Haas was present at the first team win in May 2009 when Stewart won the All-Star race. Haas also joined Stewart on the podium at Homestead-Miami Speedway on November 20, 2011, as Stewart won the Ford EcoBoost 400 that day and claimed his third NASCAR Sprint Cup Championship.
With Custer's victory at New Hampshire in September of 2014, Haas joined a select club of owners who have won as an owner in all three national touring series, joining Rick Hendrick, Richard Childress and Jack Roush.
In January 2014, Haas confirmed that he had formally submitted to the FIA his interest in entering a team in the F1 championship in 2015 or 2016, provisionally named Haas Racing Developments. On April 11, 2014, Haas announced that he had been granted a license from the FIA. However, on May 28, Motorsport.com writer Lee Spencer reported that the team will delay its debut until 2016, with Haas officially confirming the postponement on June 4.
In 2006 planning began for a commercial wind tunnel. Haas commissioned California-based Triliad Development to oversee the project. The facility was designed to be the most advanced automotive wind tunnel in the world. The facility is centered around an MTS rolling road which allows a car to be restrained in place directly on top of a massive tread mill-like machine with a 70-foot-long (21 m) by 10-foot-wide (3.0 m) by 1 mm thick stainless steel belt rotating at speeds up to 180 miles per hour (290 km/h). The rolling road accurately simulates the dynamics of a car on the race track, unlike traditional fixed-floor tunnels. Construction of the new wind tunnel began in 2007 and was completed by year-end. After six months of commissioning, the wind tunnel opened to its first customer, a Formula One race team, in July 2008. Today the Wind Shear facility counts numerous NASCAR, IndyCar, Formula One and American Le Mans Series teams as customers. Wind Shear is owned 100% by Haas.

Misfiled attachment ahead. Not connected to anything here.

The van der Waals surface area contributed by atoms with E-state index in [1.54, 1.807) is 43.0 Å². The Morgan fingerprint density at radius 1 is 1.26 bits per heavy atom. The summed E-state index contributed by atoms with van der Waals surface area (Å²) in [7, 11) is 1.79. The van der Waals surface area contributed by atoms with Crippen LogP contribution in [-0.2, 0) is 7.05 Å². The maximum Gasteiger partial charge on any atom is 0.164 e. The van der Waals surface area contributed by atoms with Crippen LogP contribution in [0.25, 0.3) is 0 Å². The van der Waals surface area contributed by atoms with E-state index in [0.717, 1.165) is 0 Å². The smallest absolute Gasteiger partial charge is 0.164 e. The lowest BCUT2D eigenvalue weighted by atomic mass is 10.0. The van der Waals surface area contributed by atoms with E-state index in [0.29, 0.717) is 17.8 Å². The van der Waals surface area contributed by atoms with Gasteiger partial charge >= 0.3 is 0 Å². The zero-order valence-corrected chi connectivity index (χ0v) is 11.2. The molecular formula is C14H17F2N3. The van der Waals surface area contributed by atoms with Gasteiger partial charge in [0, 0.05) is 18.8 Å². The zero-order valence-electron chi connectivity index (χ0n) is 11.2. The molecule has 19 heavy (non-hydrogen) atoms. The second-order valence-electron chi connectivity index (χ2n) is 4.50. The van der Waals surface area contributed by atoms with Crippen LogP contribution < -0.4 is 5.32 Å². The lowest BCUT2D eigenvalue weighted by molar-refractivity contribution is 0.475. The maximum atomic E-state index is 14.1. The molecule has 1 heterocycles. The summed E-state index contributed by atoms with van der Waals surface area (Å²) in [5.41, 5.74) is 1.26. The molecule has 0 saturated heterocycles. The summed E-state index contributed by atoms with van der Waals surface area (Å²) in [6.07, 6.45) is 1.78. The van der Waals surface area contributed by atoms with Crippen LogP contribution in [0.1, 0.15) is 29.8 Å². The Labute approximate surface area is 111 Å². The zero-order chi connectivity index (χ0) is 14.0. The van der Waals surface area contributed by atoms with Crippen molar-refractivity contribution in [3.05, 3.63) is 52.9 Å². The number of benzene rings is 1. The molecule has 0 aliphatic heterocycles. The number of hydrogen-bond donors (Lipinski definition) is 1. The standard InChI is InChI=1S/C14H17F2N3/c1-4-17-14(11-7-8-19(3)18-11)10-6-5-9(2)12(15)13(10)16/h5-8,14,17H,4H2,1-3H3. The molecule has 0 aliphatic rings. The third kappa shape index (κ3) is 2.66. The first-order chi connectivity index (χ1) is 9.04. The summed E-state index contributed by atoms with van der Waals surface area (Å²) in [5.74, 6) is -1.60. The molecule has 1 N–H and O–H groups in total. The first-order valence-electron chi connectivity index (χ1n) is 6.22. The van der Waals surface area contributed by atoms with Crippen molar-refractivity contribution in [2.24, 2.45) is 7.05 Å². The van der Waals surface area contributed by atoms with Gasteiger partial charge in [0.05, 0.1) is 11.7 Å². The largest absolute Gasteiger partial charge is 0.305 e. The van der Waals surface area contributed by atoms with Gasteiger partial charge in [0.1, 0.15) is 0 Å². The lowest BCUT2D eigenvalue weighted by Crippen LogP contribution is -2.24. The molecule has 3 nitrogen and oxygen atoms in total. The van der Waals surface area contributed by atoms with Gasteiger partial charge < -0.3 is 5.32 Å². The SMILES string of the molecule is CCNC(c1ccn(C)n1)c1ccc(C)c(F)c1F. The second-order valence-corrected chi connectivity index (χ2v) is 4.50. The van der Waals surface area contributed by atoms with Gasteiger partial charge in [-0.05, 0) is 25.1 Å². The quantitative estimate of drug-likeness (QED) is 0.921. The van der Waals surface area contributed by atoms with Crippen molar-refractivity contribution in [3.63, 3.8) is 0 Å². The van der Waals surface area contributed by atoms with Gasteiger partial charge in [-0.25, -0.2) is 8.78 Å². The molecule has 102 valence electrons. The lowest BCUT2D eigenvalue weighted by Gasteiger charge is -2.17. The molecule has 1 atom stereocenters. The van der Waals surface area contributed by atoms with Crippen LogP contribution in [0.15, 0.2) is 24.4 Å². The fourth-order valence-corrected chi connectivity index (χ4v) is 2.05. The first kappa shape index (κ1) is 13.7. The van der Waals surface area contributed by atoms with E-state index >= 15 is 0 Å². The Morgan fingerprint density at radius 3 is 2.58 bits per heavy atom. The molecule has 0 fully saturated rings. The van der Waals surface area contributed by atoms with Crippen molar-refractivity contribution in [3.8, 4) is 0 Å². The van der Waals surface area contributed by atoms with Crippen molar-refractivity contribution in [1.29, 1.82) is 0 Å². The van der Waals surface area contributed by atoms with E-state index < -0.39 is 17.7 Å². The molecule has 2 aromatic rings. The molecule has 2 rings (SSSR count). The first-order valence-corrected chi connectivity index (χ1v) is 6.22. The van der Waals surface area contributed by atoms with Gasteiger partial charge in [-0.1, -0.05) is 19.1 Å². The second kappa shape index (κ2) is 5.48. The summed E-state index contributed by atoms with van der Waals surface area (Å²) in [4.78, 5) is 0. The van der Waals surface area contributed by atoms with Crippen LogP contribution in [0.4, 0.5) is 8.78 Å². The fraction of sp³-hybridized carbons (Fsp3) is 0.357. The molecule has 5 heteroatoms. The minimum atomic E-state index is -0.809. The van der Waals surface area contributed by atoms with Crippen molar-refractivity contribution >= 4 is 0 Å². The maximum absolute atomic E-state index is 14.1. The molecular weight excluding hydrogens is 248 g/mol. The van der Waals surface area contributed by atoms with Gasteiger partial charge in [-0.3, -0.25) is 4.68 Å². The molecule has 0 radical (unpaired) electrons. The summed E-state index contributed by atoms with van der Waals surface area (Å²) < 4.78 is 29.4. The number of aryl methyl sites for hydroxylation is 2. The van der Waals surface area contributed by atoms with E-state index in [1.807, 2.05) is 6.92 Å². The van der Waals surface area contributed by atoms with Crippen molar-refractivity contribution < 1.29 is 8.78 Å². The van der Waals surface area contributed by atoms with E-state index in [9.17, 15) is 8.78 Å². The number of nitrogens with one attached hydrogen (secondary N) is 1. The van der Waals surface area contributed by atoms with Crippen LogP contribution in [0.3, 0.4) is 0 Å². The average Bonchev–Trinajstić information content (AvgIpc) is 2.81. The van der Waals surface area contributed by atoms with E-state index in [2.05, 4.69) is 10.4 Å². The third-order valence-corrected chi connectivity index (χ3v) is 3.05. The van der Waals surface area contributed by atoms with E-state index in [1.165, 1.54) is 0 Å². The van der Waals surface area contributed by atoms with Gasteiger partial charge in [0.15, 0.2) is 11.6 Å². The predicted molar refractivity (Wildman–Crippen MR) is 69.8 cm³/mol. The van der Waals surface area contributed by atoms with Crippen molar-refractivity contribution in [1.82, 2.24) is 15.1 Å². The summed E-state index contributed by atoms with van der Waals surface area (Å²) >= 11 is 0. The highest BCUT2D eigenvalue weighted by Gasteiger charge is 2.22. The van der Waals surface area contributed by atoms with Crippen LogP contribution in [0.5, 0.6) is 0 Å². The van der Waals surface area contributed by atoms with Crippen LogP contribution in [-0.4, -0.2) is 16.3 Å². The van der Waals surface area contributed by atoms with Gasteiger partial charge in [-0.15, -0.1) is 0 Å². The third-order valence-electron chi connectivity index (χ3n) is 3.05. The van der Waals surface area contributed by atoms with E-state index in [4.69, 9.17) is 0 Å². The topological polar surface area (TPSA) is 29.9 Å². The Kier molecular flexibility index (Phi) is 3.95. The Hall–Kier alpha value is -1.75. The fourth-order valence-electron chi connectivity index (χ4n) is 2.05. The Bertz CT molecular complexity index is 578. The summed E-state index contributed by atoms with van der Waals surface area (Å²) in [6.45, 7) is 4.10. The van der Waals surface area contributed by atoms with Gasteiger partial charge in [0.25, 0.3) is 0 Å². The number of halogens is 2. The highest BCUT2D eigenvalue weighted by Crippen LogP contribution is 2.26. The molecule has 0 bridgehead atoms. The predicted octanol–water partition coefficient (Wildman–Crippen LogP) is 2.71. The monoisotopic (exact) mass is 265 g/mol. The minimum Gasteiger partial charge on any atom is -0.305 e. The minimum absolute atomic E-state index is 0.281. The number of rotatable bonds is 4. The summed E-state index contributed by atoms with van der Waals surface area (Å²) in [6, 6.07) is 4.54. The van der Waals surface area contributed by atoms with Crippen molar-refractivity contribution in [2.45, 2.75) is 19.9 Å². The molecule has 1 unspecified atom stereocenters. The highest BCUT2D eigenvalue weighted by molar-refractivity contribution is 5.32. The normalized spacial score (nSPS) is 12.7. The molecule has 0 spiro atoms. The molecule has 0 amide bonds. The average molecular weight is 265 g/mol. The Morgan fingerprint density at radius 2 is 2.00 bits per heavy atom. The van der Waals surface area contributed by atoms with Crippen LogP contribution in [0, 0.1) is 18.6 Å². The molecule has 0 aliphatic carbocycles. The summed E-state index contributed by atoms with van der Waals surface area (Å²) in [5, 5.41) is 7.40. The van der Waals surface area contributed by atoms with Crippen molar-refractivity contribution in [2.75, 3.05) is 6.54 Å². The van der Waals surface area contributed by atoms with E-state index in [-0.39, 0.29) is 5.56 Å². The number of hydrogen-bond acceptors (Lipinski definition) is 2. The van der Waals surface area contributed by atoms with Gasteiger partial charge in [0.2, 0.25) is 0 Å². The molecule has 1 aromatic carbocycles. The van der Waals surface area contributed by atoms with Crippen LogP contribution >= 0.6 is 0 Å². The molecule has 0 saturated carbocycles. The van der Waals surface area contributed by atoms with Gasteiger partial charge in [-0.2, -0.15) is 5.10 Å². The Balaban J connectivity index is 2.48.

Haas has used his position as a successful businessman to share with the local community. Haas Automation and Haas were the recipient of the Roy Pinkerton Award, presented by United Way, Ventura County Chapter. Many engineering colleges have "CNC Labs" outfitted with machines he donated, including California Polytechnic State University (Cal Poly), California State University Channel Islands, and California State University Northridge.
The Gene Haas Foundation was formed in 1999 to fund the needs of the local community and other deserving charities, at the discretion of its founder, Mr. Gene Haas. Of special importance to the Gene Haas Foundation are children’s charities and organizations that feed the poor, especially within the local community of Ventura County. In addition, the Gene Haas Foundation provides scholarship funds to Community Colleges and Vocational Schools for students entering technical training programs, especially machinist-based certificate and degree programs.
The Gene Haas Foundation has been a major supporter of local, Ventura County-area charities in recent years. Since its formation in 1999, the Foundation has provided more than 8.5 million dollars in grants to organizations such as The United Way, Boys and Girls Clubs of America, Ventura County Food Share, American Red Cross, YMCA, Casa Pacifica, American Cancer Society, California State University Northridge, Rain Transitional Living Center, Salvation Army, National MS Society, Ventura County Rescue Mission, and many more.2
In 2009, the Gene Haas Foundation published the website ghaasfoundation.org. The foundation has provided charitable donations since 2001 including Hospice Foundation, Boy Scouts of America, Los Angeles Mission, YMCA Kids Camp, NAACP, Children's Hospital Los Angeles, MS Society, and others.
On the morning of June 19, 2006, Haas was arrested by IRS agents for investigation of filing false tax returns, witness intimidation, and conspiracy. Four others were indicted together with Haas, and all four of the co-indicted pled guilty.
Just before Haas' case was to go to trial, a plea agreement was reached with Haas pleading guilty to felony conspiring to commit tax evasion. He was sentenced to 2 years in a federal prison and ordered to pay $75 million in restitution.